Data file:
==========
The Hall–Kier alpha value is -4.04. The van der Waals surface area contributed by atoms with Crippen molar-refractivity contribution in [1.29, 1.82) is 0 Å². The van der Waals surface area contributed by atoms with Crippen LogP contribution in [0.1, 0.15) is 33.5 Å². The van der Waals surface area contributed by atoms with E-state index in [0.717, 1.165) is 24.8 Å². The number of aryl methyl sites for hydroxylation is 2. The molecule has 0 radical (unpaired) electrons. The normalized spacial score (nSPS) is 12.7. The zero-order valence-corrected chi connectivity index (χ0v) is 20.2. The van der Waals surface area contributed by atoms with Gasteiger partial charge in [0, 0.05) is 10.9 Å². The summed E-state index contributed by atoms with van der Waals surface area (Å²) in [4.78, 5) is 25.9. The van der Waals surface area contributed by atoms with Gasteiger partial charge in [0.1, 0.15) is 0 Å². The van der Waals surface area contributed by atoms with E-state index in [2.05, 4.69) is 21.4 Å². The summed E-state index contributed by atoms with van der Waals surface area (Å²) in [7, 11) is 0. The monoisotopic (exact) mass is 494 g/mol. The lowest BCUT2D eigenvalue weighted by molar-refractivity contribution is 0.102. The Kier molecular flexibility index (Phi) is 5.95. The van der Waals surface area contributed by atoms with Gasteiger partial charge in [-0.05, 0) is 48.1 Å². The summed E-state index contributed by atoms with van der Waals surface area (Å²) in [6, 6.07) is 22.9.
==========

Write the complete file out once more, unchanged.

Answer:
The Hall–Kier alpha value is -4.04. The van der Waals surface area contributed by atoms with Crippen molar-refractivity contribution in [1.29, 1.82) is 0 Å². The van der Waals surface area contributed by atoms with Crippen LogP contribution in [0.1, 0.15) is 33.5 Å². The van der Waals surface area contributed by atoms with E-state index in [0.717, 1.165) is 24.8 Å². The number of aryl methyl sites for hydroxylation is 2. The molecule has 0 radical (unpaired) electrons. The normalized spacial score (nSPS) is 12.7. The zero-order valence-corrected chi connectivity index (χ0v) is 20.2. The van der Waals surface area contributed by atoms with Gasteiger partial charge in [0, 0.05) is 10.9 Å². The summed E-state index contributed by atoms with van der Waals surface area (Å²) in [4.78, 5) is 25.9. The van der Waals surface area contributed by atoms with Gasteiger partial charge in [0.1, 0.15) is 0 Å². The van der Waals surface area contributed by atoms with E-state index in [2.05, 4.69) is 21.4 Å². The summed E-state index contributed by atoms with van der Waals surface area (Å²) in [7, 11) is 0. The monoisotopic (exact) mass is 494 g/mol. The lowest BCUT2D eigenvalue weighted by molar-refractivity contribution is 0.102. The Kier molecular flexibility index (Phi) is 5.95. The van der Waals surface area contributed by atoms with Gasteiger partial charge in [-0.05, 0) is 48.1 Å². The summed E-state index contributed by atoms with van der Waals surface area (Å²) in [6, 6.07) is 22.9.